NBT began its tour at Anne Arundel County's Riva Road Farmers Market on a day so warm and sunny that customers came seeking corn, squash and tomatoes.

    They'll have to come back later in the season for those summer crops. Consolation came in form of baby new potatoes, vegetable plants and annuals, and so many herbs and herb products that you couldn't help but feel healthy just being there.

    Among the herb farmers William Morris, of Deep Cove Farm in Churchton, carries on the tradition of his grandparents, Alonzo and Betty Morris. Hucksters in the original meaning of the term, they sold their vegetables at stands and door-to-door in the Deale area in this century's second quarter.

    At the Farmer's Market, Catherine Classen and partner Terre Morrison, of Deale, had brought bounty from Classen's Two Hollies Farm in Shady Side. Regular market customer Lynne Pines, of Annapolis, a park ranger and naturalist at Sandy Point State Park, scooped up Queen Anne's lace, "a native plant we see too little of today along our roadsides due to development," she observed.

    John Vickerman of Millersville, another herb grower, says he was the first to offer herbs products at the Farmers Market, beginning about five years ago. Besides herbs, his vinegars and special soaps are marketed under the name Old Orchard Herbs.

    In Lothian, Earl and Lillian Griffiths' farm in Lothian offered hayride tours of their 345 acres, no-till planting demonstrations and the chance to plant tobacco.M.L. and politicans plant tobacco

    Del. Virginia Claggett and Maryland Senate President Mike Miller took up the offer, climbing on the back of a tractor in the hot noonday sun. The Griffiths work a total of 700 acres, growing diversified crops that include corn, soybeans, wheat and watermelons, potatoes, and mums. Jeff Griffiths, Earl's son, is the fourth generation to farm this fertile soil. Nearly all of the crops are grown in the no-till method that the younger Griffiths says is really an old method. "The Indians took a stick, poked it in the ground, and then planted the seed or plant," he says.

    NBT's M.L. Faunce, third from left, Sen. President Mike Miller, fourth from right, Del. Virginia Claggett, second from right, and others got back to the land planting tobacco at Earl and Lillian Griffith's Lothian farm.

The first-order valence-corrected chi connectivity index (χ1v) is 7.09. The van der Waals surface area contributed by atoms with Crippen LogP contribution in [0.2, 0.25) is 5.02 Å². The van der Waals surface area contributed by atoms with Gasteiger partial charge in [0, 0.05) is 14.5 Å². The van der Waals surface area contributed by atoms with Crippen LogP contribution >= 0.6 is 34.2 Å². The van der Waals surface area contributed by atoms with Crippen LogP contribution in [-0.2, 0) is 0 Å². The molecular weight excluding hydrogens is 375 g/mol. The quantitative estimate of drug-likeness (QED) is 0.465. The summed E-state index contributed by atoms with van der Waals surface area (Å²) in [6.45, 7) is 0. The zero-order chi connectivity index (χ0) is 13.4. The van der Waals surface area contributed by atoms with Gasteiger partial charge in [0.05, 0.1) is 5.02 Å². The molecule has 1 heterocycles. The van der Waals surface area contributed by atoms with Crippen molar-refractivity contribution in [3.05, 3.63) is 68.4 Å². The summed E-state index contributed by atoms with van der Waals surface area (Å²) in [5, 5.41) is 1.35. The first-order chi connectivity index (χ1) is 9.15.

Later, as Lillian Griffiths served lunch and hospitality, she was asked if the fifth generation of Griffiths, Kayla, 9, and Jeffrey, 7, would take up farming. "It's hard to say, so much is changing, so much development going on." she replied softly.

    At Shady Oaks Turf Farm in West River, Ross Moreland started growing sod and selling to homeowners and contractors in the early '70s. When spring rains didn't quit a few weeks back, Moreland mowed his 185-acre "Maryland Certified" turf farm every other day. He plants just once a year, with seeds from Oregon, Idaho and Washington State. Moreland uses Biogro sludge and follows a nutrient management plan developed with the help of the Cooperative Extension Service, where Lillian Griffiths works when she isn't farming.

    Moreland can't recall how many generations of his family have tilled this West River soil, mostly growing tobacco. But there's no mistaking interest from the latest generation, his two daughters, Joannie, 12, and Julie, 9, for cutting sod. They jumped up on the big Brouwer Harvester to help demonstrate a machine that can cut one and a half acres of sod in a day.

    "It's great to see these kids excited about farming. With land prices so high, very few young people can go into farming here," said Cliff Turner, president of Anne Arundel Young Farmers.

    Down the road, the Deale Aquaculture Farm was overwhelmed with interest, according to Anne Arundel Soil Conservation District's Earl Bradley, who coordinated the events. About 100 people showed up to see tank-raised tilapia and vegetables grown with the clean, nutrient-filled wastewater.

    Bill and Peggy Harris welcomed over 60 visitors to their Lothian orchard, where people looked at bee hives and learned how strawberries, apples and peaches are grown.

    The Campbell Alpaca Farm was also a popular attraction. Alpacas are sold for breeding, as pets and for wool.

    Next year on Agriculture Appreciation Day, skip the mall and the movies and make a call on your neighbors down on the farm.

    Visit the Anne Arundel County Farmer's Market at Riva Road and Truman Parkway in Annapolis from June 13 until September 24, Tuesday and Saturdays from 7am to noon and Thursdays from 3 to 7pm.

    -M.L. Faunce